Try-it entered into a design-build, own and operate contract with Kenworth Truck Company to service Try-it’s CNG vehicles at the OEM’s facility in Buffalo, NY. Kenworth is making the necessary upgrades to its maintenance facility there in order to service Try-it’s fleet, taking a sizable chunk of change out of Try-it’s project cost altogether. 

Try-it will still be making minor upgrades to a limited part of its facility to accommodate the CNG vehicles that are indoors briefly when being loaded with product.

The type of modifications needed depends on what the maintenance facility is being used for. For example:

  • Storage/Light Maintenance: Requires continuous ventilation or methane detection using methane detectors and then implementation of an approved response, such as increasing ventilation, shutting down electric devices and/or opening doors.
  • Heavy Maintenance: Requires continuous ventilation or methane detection using methane detectors and then implementation of an approved response, such as increasing ventilation to exceed normal ventilation rates, shutting down electric devices and/or opening doors.



Your trusted advisor can help to make sense of international, national, state and local codes and their contradictions, and navigate you through the facility retrofit. The major codes that affect maintenance facilities come from the National Fire Protection Association (NFPA). They include:

  • NFPA 30A
    • Relevance: Motor Fuel Dispensing Facilities and Repair Garages.
    • In short: Defines major and minor repair garages, which determines the type of codes that are required to store and/or maintain a CNG vehicle.
  • NFPA 52
    • Relevance: Vehicular Gaseous Fuel Systems.
    • In short: Pertains to the design, construction, installation and operation of containers, pressure vessels, compression equipment, buildings and structures, and associated equipment used for storage and dispensing of CNG as an engine fuel.
  • NFPA 70
    • Relevance: National Electrical Code.
    • In short: Addresses the installation of electrical/communications conductors and equipment, and optical fiber cables in commercial, residential and industrial occupancies. 
  • NFPA 88A
    • Relevance: Standard for Parking Structures.
    • In short: Pertains to the parking and storage of CNG vehicles in open and closed parking structures. It also concerns the storage, handling and dispensing of fuels.
  • Other important codes include:
    • International Fire Code.
    • International Building Code.
    • Federal Regulations, such as the Alternative Fuel Vehicle Acquisition and Fuel Use Requirements. (For more information on federal regulations visit the Department of Energy (DOE) website at
    • Mechanical Codes.
    • Energy Codes.
    • Local Codes. (For example, the New York City Fire Code is a major factor in Wendel’s CNG facilities upgrade project with the New York City Transit Authority.)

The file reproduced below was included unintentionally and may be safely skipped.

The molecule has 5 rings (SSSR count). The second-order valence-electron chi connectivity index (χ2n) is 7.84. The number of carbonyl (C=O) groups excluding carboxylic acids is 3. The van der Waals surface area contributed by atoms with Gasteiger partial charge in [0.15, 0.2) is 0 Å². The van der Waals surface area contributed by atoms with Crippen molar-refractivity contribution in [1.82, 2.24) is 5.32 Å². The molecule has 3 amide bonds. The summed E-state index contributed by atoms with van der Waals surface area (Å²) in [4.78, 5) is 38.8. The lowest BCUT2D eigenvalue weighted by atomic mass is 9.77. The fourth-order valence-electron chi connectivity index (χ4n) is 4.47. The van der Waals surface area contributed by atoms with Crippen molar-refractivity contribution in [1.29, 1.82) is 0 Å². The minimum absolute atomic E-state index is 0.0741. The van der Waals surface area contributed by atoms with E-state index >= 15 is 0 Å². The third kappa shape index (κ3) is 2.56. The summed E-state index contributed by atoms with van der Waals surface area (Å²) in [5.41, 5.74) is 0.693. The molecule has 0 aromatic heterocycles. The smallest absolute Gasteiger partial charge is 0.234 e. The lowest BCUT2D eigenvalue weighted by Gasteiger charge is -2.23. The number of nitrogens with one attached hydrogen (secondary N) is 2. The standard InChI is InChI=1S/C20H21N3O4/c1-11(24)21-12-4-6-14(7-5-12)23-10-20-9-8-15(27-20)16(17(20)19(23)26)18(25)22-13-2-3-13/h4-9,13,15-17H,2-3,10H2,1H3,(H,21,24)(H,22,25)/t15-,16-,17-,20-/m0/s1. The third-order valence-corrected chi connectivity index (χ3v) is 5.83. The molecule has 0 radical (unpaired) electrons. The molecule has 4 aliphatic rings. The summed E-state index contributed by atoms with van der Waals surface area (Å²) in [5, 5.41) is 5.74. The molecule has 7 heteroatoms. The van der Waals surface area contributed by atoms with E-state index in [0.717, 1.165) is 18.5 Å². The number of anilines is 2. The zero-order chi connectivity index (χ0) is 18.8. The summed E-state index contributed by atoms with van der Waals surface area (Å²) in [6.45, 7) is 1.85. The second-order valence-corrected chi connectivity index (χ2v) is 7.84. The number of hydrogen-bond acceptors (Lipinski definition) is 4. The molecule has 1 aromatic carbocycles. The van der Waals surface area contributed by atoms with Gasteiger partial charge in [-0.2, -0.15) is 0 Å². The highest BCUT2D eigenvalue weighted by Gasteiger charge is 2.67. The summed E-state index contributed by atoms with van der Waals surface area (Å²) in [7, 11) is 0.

The Authority Having Jurisdiction (AHJ) enforces the codes in their respective state, county or city/town, depending on who it is. The AHJ can be the local fire department, state fire marshal, insurance company or the like.

Although CNG-powered vehicles have been around since the 1930s, they have just recently begun to take off due to the decoupling of crude oil and natural gas. As a result, a large number of AHJ’s have little experience concerning codes that affect CNG vehicles and facilities where they are stored and maintained.

This process is just as new to them as it is to you and your fleet. Finding a trusted advisor who knows the codes and how they affect the design of your facility will truly help to expedite the process and save you money.   

One issue that has come up when Wendel was serving its clients is the conflicts that exist between codes. For example, the international and national codes do not always agree. The AHJ tends to lean toward the more restrictive end of things, or over-compliance.

The most restrictive code is not always the correct answer and having someone there to debate intelligently on your behalf could save you money.

It is also very important to get the AHJ involved in your project as early on as possible. It is much easier to explain what you are doing and why to the AHJ during the design process, rather than presenting them with a finished design and trying to get them on board. That way all comments and concerns can be addressed early on, keeping your project on track.

One way Wendel proactively tackles potential conflict is by employing a process where all team members, including stakeholders and the AHJ, fully immerse themselves into the design by way of several regimented Charrettes and meetings over a two- to three-day period.

One of our recent CNG fueling station/building modification projects in St. Cloud, Minn., got off to a great start as a result of this process, with all stakeholders bought in on the design and the AJH in agreement concerning applicable codes and regulations.



If you are on the cusp, knee-deep in it or just toying with the idea of upgrading your maintenance facility, there are a few things you can - and should - do:

  1. Do your research. Attend seminars and seek out advice from fleets that have already converted or are in the process. Educate yourself on who the key players are in your region.
  2. “Align yourself with quality people within the industry,” cautioned Gicewicz of Try-it. “I did a lot of research on my own, but we aligned ourselves with the team that seemed to have the most knowledge about this, and that was Wendel’s team.”
  3. Seek out a trusted advisor who will work with you and on your behalf. Choose a firm that is experienced, understands the codes and regulations, and has completed projects of similar scope.

Code review and design approach to the storage and maintenance facility may be the determining factor if CNG is economically feasible for your fleet. This is why an experienced trusted advisor is critically important when deciding on converting.

As someone who is leading the charge and at the heart of Try-it’s conversion, Gicewicz wanted to stress that their decision to switch involved more than the savings on fuel costs.

“We really like to push the fact that it [converting to CNG] lessens our dependence on foreign oil and all of the troubles and heartaches that come with that,” he said. “Not all those companies have our best interests in mind, or our troops’ best interests in mind. That’s definitely a priority for us to get that word out.”

If you are not sure if CNG is a possibility for you, we can conduct a quick, free analysis that estimates possible savings and even a payback period. See Wendel’s website,, for contact information.